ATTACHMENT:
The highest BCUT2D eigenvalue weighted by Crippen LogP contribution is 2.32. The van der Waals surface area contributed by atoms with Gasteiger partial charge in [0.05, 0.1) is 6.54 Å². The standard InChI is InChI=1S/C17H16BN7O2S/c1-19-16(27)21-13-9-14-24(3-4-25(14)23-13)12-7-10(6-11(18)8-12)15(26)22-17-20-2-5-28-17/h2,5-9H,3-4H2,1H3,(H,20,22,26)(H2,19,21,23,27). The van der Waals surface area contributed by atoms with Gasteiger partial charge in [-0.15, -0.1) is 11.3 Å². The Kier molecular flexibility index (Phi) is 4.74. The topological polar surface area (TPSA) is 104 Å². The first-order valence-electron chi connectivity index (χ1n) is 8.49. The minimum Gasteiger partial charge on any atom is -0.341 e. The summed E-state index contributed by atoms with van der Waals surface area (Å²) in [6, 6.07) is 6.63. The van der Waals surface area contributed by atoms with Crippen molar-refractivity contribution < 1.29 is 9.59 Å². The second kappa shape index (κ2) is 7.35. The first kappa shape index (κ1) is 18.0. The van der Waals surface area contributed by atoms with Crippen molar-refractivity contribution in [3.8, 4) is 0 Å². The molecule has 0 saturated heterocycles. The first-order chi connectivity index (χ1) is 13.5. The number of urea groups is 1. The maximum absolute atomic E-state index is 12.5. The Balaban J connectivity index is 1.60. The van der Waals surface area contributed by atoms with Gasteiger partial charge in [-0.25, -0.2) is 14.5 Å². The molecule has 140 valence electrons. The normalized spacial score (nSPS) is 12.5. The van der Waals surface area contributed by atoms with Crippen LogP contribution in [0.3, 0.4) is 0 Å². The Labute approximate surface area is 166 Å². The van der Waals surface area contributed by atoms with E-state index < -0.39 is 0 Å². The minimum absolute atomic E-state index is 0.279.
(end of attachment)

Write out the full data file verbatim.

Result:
The highest BCUT2D eigenvalue weighted by Crippen LogP contribution is 2.32. The van der Waals surface area contributed by atoms with Gasteiger partial charge in [0.05, 0.1) is 6.54 Å². The standard InChI is InChI=1S/C17H16BN7O2S/c1-19-16(27)21-13-9-14-24(3-4-25(14)23-13)12-7-10(6-11(18)8-12)15(26)22-17-20-2-5-28-17/h2,5-9H,3-4H2,1H3,(H,20,22,26)(H2,19,21,23,27). The van der Waals surface area contributed by atoms with Gasteiger partial charge in [-0.15, -0.1) is 11.3 Å². The Kier molecular flexibility index (Phi) is 4.74. The topological polar surface area (TPSA) is 104 Å². The first-order valence-electron chi connectivity index (χ1n) is 8.49. The minimum Gasteiger partial charge on any atom is -0.341 e. The summed E-state index contributed by atoms with van der Waals surface area (Å²) in [6, 6.07) is 6.63. The van der Waals surface area contributed by atoms with Crippen molar-refractivity contribution < 1.29 is 9.59 Å². The second kappa shape index (κ2) is 7.35. The first kappa shape index (κ1) is 18.0. The van der Waals surface area contributed by atoms with Crippen molar-refractivity contribution in [3.8, 4) is 0 Å². The molecule has 0 saturated heterocycles. The first-order chi connectivity index (χ1) is 13.5. The number of urea groups is 1. The maximum absolute atomic E-state index is 12.5. The Balaban J connectivity index is 1.60. The van der Waals surface area contributed by atoms with Gasteiger partial charge in [-0.25, -0.2) is 14.5 Å². The molecule has 140 valence electrons. The normalized spacial score (nSPS) is 12.5. The van der Waals surface area contributed by atoms with Crippen LogP contribution in [0.3, 0.4) is 0 Å². The Labute approximate surface area is 166 Å². The van der Waals surface area contributed by atoms with E-state index < -0.39 is 0 Å². The minimum absolute atomic E-state index is 0.279.